Yes, the week. I'm a slow reader these days. It's so hard to sit still long enough to finish a chapter, let alone a book. So many other things to do! But tomorrow I see the eye doctor and soon, hopefully, I'll be able to speed the reading back up a little. Here's what I'm working on:
Traveling Mercies: Some Thoughts on Faith
by Anne Lamott
This is one of my favorite authors. I've actually read this book before, years ago, but since the director of the literacy center gave this to me as a thank-you gift last spring, I decided to read it again. Anne writes both fiction and non-fiction. This one is non-fiction and tells how she came to faith (one of the most interesting salvation stories you'll ever read) and how she deals with life, death, parenthood, and lots of other everyday situations.
Here's one of my favorite passages so far:
It's funny: I always imagined when I was a kid that adults had some kind of inner toolbox, full of shiny tools: the saw of discernment, the hammer of wisdom, the sandpaper of patience. But then when I grew up I found that life handed you these rusty bent old tools--friendships, prayer, conscience, honesty--and said, Do the best you can with these, they will have to do. And mostly, against all odds, they're enough.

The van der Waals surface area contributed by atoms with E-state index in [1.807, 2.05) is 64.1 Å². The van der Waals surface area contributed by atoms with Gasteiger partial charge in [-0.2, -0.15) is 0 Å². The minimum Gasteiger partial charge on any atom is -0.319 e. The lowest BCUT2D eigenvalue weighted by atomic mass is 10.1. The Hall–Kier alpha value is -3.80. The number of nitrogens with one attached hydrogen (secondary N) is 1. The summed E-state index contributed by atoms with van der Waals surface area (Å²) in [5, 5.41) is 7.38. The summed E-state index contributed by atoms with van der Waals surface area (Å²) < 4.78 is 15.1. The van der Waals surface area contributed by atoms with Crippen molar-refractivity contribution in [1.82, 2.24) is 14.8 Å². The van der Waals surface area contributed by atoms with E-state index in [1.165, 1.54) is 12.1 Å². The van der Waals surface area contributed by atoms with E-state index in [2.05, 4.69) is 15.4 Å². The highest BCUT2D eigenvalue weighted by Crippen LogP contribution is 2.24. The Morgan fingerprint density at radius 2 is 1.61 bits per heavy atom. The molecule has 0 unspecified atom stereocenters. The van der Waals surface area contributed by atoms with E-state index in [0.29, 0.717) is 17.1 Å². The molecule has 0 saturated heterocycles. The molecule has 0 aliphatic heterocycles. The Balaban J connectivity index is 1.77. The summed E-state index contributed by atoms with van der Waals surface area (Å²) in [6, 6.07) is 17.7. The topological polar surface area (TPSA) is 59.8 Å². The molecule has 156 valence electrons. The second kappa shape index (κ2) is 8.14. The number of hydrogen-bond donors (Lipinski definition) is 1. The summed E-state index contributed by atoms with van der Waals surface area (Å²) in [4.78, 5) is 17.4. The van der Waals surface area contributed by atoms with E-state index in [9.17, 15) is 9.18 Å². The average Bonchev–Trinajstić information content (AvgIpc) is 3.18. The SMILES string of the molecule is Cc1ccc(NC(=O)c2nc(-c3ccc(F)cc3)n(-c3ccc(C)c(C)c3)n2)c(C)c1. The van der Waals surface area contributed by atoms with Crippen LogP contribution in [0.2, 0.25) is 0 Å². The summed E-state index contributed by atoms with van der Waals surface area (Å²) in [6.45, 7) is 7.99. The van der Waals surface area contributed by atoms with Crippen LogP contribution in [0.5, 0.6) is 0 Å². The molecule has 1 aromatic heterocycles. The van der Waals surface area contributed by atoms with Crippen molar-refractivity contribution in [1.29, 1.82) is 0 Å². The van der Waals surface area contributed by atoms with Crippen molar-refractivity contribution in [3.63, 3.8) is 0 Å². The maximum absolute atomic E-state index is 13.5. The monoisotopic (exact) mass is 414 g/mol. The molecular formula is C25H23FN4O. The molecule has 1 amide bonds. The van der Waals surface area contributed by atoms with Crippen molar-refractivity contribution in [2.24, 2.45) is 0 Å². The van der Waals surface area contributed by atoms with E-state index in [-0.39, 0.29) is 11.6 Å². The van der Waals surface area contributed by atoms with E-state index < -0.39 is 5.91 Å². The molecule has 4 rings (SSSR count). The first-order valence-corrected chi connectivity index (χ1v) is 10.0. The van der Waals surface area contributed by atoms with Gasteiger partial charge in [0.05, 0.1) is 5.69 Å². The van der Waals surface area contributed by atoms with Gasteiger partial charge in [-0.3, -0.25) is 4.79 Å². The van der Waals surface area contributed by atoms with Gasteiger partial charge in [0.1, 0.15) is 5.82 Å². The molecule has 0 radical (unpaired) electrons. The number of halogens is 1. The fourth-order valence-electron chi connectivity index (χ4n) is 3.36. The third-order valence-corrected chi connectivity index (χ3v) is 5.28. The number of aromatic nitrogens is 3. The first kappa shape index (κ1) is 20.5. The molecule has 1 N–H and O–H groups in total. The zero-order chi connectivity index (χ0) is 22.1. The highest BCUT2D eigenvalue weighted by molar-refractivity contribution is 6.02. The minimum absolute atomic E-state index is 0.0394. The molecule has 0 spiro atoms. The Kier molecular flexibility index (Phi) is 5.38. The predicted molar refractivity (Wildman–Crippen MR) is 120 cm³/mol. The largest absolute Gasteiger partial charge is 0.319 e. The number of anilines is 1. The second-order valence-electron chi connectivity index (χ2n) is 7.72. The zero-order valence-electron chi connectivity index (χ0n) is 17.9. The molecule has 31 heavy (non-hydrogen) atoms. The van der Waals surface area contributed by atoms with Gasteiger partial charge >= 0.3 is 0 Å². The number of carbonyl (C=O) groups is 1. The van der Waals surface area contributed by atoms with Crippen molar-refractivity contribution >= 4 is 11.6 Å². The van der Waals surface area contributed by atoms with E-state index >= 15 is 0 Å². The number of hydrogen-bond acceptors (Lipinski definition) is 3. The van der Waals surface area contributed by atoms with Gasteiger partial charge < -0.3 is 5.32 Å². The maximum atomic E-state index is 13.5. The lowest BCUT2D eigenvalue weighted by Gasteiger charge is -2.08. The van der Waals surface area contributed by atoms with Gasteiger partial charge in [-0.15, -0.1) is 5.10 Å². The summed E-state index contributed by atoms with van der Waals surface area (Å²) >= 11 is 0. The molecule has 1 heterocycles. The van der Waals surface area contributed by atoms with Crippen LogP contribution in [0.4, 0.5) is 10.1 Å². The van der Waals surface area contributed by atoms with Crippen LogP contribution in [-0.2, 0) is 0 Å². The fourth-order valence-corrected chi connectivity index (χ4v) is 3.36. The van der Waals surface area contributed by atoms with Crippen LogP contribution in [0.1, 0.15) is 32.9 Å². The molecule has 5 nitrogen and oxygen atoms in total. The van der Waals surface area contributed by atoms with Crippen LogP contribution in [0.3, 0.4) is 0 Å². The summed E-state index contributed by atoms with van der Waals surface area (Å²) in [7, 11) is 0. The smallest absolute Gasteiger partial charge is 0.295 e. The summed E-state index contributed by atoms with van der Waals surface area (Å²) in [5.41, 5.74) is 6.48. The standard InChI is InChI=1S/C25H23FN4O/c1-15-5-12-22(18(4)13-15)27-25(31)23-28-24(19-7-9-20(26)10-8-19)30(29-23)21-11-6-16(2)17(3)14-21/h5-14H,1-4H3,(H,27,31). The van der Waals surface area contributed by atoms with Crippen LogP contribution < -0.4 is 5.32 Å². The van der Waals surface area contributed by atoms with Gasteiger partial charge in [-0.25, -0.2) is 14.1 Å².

It's great because it's true, at least in my experience.
One of my professors told me this semester that I shouldn't be afraid to speak up and be who I am, because one of the things I bring to the table at 45 from which 20-year-olds could benefit is judgment--not in the criticizing sense, but in the sense of wisdom gained through experience, kind of like what Anne describes in the passage above. I don't know how much I really contributed in this way to that class or any other. Probably if I said anything all that wise, I didn't realize it.
I did get to see how a lot of our "wisdom" is perceived, though. One night at a group study session, the conversation turned from literature to the meaning of life and the statement many had heard, "money isn't everything." There was great debate about whether that was really true, or was more of an old wive's tale. Someone compared it to the proverbial stories about walking to school through the snow, and thought that those who said "money isn't everything" said that because they didn't have any, or were trying to sound wise when they really were just old. I don't remember saying anything. I don't think they realized that I was one of these "old" people they were talking about, since most people who try to guess my age don't put me over 30 (thank you, God!). They talked as if we were all in our 20's, and I just listened, fascinated. I hope I learned something.